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Approved research

FunDysGWAS: GWAS studies of functional dyspepsia

Principal Investigator: Dr Koldo Garcia-Etxebarria
Approved Research ID: 30537
Approval date: September 1st 2017

Lay summary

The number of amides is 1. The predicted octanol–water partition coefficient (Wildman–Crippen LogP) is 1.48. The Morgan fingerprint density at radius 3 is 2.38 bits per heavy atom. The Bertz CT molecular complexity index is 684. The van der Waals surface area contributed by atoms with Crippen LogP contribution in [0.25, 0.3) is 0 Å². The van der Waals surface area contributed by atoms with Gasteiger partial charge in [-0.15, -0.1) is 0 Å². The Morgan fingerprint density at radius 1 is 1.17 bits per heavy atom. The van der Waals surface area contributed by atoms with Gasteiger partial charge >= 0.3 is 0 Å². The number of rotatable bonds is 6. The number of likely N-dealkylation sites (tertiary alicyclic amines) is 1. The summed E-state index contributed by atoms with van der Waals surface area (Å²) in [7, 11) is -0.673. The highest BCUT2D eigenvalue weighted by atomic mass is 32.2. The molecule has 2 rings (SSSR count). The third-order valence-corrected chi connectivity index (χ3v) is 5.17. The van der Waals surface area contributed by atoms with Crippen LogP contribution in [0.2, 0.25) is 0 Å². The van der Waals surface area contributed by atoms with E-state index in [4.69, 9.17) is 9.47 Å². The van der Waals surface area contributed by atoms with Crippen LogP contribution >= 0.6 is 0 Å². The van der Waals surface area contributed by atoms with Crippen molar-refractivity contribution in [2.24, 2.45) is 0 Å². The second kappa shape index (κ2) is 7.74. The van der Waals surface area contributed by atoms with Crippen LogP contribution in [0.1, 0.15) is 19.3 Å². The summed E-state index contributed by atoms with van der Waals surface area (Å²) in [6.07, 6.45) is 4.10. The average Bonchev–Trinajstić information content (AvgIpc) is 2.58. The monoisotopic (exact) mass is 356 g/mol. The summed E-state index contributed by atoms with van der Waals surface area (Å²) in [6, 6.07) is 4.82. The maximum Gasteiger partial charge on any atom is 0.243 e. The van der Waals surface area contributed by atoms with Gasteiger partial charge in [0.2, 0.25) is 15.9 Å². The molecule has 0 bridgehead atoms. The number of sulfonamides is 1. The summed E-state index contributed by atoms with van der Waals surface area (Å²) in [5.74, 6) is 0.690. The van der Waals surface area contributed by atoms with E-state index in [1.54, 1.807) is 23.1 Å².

Functional dyspepsia (FD) affects >10% of people worldwide with symptoms including postprandial fullness, early satiation and epigastric pain/burning in the absence of an underlying organic disease. FD etiology is uncertain with genetic factors playing a predisposing role, though no major large-scale effort has been undertaken. The project aims to study FD in relation to genotype, by exploiting UK Biobank GWAS resources for discovery purposes, and available case-control cohorts for replication (co-PI Prof Jan Tack, TARGID Leuven, BE). The results of this initiative will contribute to the identification of pathophysiological mechanisms, and hence ultimately provide novel therapeutic targets in FD. FD strongly impact patients? QoL, and is associated with major substantial medical care costs. A high proportion of patients with severe and refractory GI symptoms also have psychosocial co-morbidities such as anxiety and depression, resulting in severely impaired daily functioning and work absenteeism. The development of therapeutic options is hampered by the heterogeneity of this symptom-based condition, and the limited understanding of the pathophysiological mechanisms. Hence, the potential for societal impact of FD-research aimed at identifying actionable disease pathways is extraordinary, and the long-term outcomes of this project are expected to positively impact the lives of many Europeans. Dyspepsia diagnoses will be identified using ICD10 codes from electronic medical records (current tally in UK Biobank, N approx 15000). Using a case-control study design, the prevalence of DNA variants in affected vs unaffected individuals will be compared in order to identify single nucleotide polymorphisms (SNPs) with significant effects on FD risk (genome wide association study ? GWAS). Ad-hoc bioinformatic tools will be used to infer biology (mechanisms) from genetic information. An important asset of the proposal is a replication cohort of several hundred well-characterized FD patients and asymptomatic controls (Prof Tack), which will be key to replicate GWAS findings. In order to maximize statistical power, we plan to include data from all UK Biobank participants in the GWAS analyses.